Gum disease deteriorates further without therapy, seriously harming your oral health. It causes an infection that spirals out of control and may result in tooth loss.
Additionally, studies have demonstrated the direct connection between gum disease and general health and wellbeing. Gum disease has been related to heart disease, stroke, and diabetes, among other health problems.

Diagnosis and Tests

How do dentists diagnose periodontal disease?

If you have gum disease, a dentist can detect it during a standard examination. They will examine your teeth for plaque accumulation and inquire about your symptoms. They could suggest that you see a periodontist (a specialist in gums) for additional assessment and care.
A periodontal probe is a tool that a dentist or periodontist uses to measure the pockets surrounding your teeth. This indicates to them the amount of bone loss surrounding your teeth. Your gum disease is more serious the deeper the pockets are.
Your periodontist will examine your bite, the degree of tooth sensitivity, and the extent to which your gums are receding (separating from your teeth).
They will also take dental X-rays. The areas of bone loss are clearly visible in these pictures. In order to see how your bone has altered over time, they can also examine previous X-rays.

Management and Treatment

Is periodontal disease curable?

Although gum disease cannot be cured, it can be controlled with the right care. You can't treat it because, in most cases, the structural support surrounding your teeth doesn't grow back completely. On the other hand, periodontal therapy can lessen infection and partially restore your bone and tissue.
Genetics is another factor. Oral bacteria are diverse in their nature. Simply put, some people are more likely to have the kind that leads to gum disease.
Gingivitis, or very early periodontal disease, is one stage of gum disease that is completely reversible. Gingivitis can be reversed with consistent dental cleanings and careful oral hygiene if caught early enough.

How is periodontal disease treated?

There are numerous options for treating periodontal disease. The one that is best for you will rely on several aspects, such as the severity of your ailment, among others.
  • Your health.
  • Whether you smoke.
  • What treatments you’ve had in the past.

Dental cleaning and improved oral hygiene

With regular dental cleanings and better oral hygiene, those with very early periodontal disease (gingivitis) may be able to reverse the illness. This cautious therapy eliminates harmful oral bacteria before the disease has a chance to worsen because there isn't yet any bone loss.
Brushing and flossing twice or three times a day, as well as routine dental checkups and cleanings, are all part of good oral hygiene.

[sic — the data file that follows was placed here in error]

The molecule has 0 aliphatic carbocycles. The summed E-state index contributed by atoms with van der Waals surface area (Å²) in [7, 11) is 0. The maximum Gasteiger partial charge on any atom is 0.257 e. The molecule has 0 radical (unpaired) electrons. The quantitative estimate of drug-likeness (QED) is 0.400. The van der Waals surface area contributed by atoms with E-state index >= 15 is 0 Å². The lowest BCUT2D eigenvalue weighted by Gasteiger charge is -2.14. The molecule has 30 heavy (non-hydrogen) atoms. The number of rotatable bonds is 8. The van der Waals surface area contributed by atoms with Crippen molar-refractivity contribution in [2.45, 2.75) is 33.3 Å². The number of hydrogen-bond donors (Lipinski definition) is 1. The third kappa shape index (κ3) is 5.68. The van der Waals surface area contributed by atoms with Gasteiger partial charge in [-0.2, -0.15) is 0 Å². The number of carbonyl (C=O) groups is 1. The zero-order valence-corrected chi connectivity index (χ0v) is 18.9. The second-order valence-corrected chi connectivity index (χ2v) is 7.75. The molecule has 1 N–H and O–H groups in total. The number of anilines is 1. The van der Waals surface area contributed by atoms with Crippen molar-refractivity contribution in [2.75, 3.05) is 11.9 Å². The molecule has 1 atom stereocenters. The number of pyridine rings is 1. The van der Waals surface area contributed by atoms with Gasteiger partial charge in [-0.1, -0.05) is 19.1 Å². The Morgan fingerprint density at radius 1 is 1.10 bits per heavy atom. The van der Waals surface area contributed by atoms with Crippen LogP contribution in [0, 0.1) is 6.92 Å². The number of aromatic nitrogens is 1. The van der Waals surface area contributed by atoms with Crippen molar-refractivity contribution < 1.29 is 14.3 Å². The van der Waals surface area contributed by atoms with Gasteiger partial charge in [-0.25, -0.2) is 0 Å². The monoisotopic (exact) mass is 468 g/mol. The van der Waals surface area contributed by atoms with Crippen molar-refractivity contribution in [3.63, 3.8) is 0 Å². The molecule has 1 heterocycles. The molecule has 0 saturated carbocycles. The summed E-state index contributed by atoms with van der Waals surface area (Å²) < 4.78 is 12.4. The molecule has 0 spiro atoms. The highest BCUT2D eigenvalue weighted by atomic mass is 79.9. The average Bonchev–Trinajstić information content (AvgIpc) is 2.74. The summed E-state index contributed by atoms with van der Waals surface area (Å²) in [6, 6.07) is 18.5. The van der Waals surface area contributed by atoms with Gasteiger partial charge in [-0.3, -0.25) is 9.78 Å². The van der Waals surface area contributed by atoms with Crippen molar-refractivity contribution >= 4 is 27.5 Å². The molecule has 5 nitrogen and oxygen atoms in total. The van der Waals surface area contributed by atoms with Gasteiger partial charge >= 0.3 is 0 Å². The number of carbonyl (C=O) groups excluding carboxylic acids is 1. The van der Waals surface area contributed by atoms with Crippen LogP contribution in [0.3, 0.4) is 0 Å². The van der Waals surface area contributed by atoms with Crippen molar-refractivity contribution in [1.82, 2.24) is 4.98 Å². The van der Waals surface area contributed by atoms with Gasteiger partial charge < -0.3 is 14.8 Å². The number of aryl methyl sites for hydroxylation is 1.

Scaling and root planing

Regular dental cleaning is comparable to scaling and root planing. However, it cleans below your gum line, where your toothbrush and floss can't reach, getting rid of bacteria and plaque. For patients with minor gum disease, periodontists advise this course of treatment.
A dental hygienist removes plaque from your teeth by scaling them and smoothing the surfaces of your roots with planes to prevent bacteria from adhering again. Using local anesthetic, the treatment is typically completed in two visits or less.

Pocket reduction surgery

Pocket reduction surgery, also known as osseous surgery, may be necessary for patients with moderate to advanced gum disease. The aim is to get rid of tartar and plaque that are buried behind your gums so deeply that your hygienist is unable to reach them.
A periodontist makes an incision (cut) in your gums and forms a flap during this treatment. This enables them to temporarily separate your gums from the roots of your teeth.
They will next smooth out any rough spots and remove germs, tartar, and plaque from the roots of your teeth. When finished, they will use stitches to close the incision and realign your gums.
Periodontists frequently mix guided tissue regeneration, gum grafting, bone grafting, and pocket reduction surgery with other regenerative techniques.

LANAP (Laser-assisted new attachment procedure)

Additionally, certain periodontists provide LANAP pocket reduction. With this surgery, a portable laser is used to treat periodontitis. The laser preserves healthy gum tissue while focusing on unhealthy gum tissue.
A less intrusive option to conventional pocket reduction surgery is LANAP. However, the outcomes are not all that consistent.

Bone grafting

To restore bone that you've lost to gum disease, a periodontist may employ a dental bone graft. Following the removal of the infection, the places where the bone has deteriorated will be filled up with bone grafting material. This substance serves as a space-holder or scaffold, allowing your body to gradually regenerate new bone.